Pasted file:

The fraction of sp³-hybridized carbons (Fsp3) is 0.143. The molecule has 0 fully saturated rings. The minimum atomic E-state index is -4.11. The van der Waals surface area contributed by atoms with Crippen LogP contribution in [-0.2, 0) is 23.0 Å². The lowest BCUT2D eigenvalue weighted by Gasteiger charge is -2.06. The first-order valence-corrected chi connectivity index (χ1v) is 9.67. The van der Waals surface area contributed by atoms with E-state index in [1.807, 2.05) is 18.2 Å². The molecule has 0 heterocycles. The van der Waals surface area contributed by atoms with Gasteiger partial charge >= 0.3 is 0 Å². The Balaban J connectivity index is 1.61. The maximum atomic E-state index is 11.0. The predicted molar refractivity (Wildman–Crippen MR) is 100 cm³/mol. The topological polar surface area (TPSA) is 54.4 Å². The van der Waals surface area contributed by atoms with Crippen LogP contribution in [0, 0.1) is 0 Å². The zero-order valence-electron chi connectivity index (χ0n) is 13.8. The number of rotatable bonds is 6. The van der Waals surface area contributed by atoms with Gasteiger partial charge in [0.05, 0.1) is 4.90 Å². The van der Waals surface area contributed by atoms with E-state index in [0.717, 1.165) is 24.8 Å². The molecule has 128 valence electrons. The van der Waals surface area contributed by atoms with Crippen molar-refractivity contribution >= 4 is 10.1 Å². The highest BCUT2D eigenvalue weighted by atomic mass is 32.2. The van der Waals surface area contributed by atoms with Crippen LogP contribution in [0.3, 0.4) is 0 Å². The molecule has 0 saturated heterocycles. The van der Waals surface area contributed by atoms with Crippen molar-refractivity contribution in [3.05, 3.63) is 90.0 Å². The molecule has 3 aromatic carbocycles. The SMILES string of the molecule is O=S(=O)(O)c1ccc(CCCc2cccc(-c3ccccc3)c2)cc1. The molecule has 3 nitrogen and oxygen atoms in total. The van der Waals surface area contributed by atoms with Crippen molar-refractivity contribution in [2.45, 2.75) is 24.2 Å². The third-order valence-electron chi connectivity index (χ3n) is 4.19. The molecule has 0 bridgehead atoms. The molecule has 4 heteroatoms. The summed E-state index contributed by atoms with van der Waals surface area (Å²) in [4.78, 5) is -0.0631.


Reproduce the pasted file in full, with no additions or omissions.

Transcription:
The fraction of sp³-hybridized carbons (Fsp3) is 0.143. The molecule has 0 fully saturated rings. The minimum atomic E-state index is -4.11. The van der Waals surface area contributed by atoms with Crippen LogP contribution in [-0.2, 0) is 23.0 Å². The lowest BCUT2D eigenvalue weighted by Gasteiger charge is -2.06. The first-order valence-corrected chi connectivity index (χ1v) is 9.67. The van der Waals surface area contributed by atoms with E-state index in [1.807, 2.05) is 18.2 Å². The molecule has 0 heterocycles. The van der Waals surface area contributed by atoms with Gasteiger partial charge >= 0.3 is 0 Å². The Balaban J connectivity index is 1.61. The maximum atomic E-state index is 11.0. The predicted molar refractivity (Wildman–Crippen MR) is 100 cm³/mol. The topological polar surface area (TPSA) is 54.4 Å². The van der Waals surface area contributed by atoms with Crippen LogP contribution in [0, 0.1) is 0 Å². The zero-order valence-electron chi connectivity index (χ0n) is 13.8. The number of rotatable bonds is 6. The van der Waals surface area contributed by atoms with Gasteiger partial charge in [0.05, 0.1) is 4.90 Å². The van der Waals surface area contributed by atoms with E-state index in [0.717, 1.165) is 24.8 Å². The molecule has 128 valence electrons. The van der Waals surface area contributed by atoms with Crippen molar-refractivity contribution >= 4 is 10.1 Å². The highest BCUT2D eigenvalue weighted by atomic mass is 32.2. The van der Waals surface area contributed by atoms with Crippen LogP contribution in [0.3, 0.4) is 0 Å². The molecule has 0 saturated heterocycles. The van der Waals surface area contributed by atoms with Crippen molar-refractivity contribution in [3.05, 3.63) is 90.0 Å². The molecule has 3 aromatic carbocycles. The SMILES string of the molecule is O=S(=O)(O)c1ccc(CCCc2cccc(-c3ccccc3)c2)cc1. The molecule has 3 nitrogen and oxygen atoms in total. The van der Waals surface area contributed by atoms with Crippen molar-refractivity contribution in [2.45, 2.75) is 24.2 Å². The third-order valence-electron chi connectivity index (χ3n) is 4.19. The molecule has 0 bridgehead atoms. The molecule has 4 heteroatoms. The summed E-state index contributed by atoms with van der Waals surface area (Å²) in [4.78, 5) is -0.0631.